That novel was VALIS – ostensibly a work of Science Fiction, but also a vivid, disturbing account of its author’s mental breakdown. It’s one of the strangest things I’ve read in a long time: it’s got Dick’s usual pulpy verve, but it is also a moving and uncompromising look at mental illness. And as a result, reading it feels voyeuristic, uncomfortably like we’re staring at a man’s private pain while he can’t tell how much he is giving away.
The first half of the book is its most lucid and most autobiographical. The novel’s narrator introduces us to a man called Horselover Fat. Recently divorced and blaming himself for the suicide of a close friend, Fat stumbles between destructive relationships and psychiatric hospitals. He also experiences the same supernatural phenomena that happened to Dick: the pink light, the disembodied voice of an AI God, and the hallucinations of ancient Rome. Throughout this period Fat constructs and records a complex and constantly shifting cosmology, which can be simplified to the idea that a wise and godlike entity known as Zebra is recolonizing the universe, and that the universe is a corrupt and broken hologram currently in thrall to a force known as the Black Iron Prison.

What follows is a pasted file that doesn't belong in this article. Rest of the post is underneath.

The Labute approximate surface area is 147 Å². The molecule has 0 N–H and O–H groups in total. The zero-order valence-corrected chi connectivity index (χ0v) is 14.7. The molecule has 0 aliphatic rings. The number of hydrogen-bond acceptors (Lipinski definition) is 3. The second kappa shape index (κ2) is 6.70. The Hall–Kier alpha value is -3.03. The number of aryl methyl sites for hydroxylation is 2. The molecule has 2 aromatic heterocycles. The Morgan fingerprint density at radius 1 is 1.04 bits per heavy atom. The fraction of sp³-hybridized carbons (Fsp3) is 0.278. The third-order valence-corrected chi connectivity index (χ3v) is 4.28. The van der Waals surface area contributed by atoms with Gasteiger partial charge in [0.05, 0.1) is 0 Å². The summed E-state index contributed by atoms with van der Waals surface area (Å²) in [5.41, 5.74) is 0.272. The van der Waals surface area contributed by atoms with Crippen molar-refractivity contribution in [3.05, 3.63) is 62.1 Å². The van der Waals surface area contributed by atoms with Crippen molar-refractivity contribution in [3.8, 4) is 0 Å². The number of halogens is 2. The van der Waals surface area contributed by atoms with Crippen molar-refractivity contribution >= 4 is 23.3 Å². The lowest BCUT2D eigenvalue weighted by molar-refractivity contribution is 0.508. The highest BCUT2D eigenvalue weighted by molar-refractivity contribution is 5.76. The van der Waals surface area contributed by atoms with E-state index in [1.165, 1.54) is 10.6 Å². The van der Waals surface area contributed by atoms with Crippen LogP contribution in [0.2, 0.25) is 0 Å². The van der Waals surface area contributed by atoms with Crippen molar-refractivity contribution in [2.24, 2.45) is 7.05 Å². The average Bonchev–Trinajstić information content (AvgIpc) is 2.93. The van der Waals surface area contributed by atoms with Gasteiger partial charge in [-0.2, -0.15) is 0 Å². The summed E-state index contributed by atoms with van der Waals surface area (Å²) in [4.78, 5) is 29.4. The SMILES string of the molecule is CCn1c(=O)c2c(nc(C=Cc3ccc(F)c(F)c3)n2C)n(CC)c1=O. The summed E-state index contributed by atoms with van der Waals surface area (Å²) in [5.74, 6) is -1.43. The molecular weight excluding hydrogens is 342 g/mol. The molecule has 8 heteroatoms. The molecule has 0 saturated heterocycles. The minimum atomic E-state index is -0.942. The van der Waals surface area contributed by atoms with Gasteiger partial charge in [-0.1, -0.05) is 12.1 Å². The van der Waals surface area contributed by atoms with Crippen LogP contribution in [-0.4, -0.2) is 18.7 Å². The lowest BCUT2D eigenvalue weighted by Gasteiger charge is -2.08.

Fat is surrounded by a small, close-knit social circle: there’s a couple of stock Christians and a stock atheist, all of whom are uncomfortable with Fat’s heterodoxy. Pretty much their entire function in the first half of the novel is to argue against Fat’s bizarre philosophies, and to act as an audience when Fat wants to extemporise. The most interesting of Fat's friends is the book’s narrator, who is quietly sceptical of Fat’s experiences, but doesn’t have the narrowly defined philosophies of his peers. The most interesting aspect of the narrator, though, is introduced on the novel’s third page: up until this point, Fat has been described entirely in the third person, but here the narrator announces that “I am Horselover Fat, and I am writing this in the third person to gain much needed objectivity.”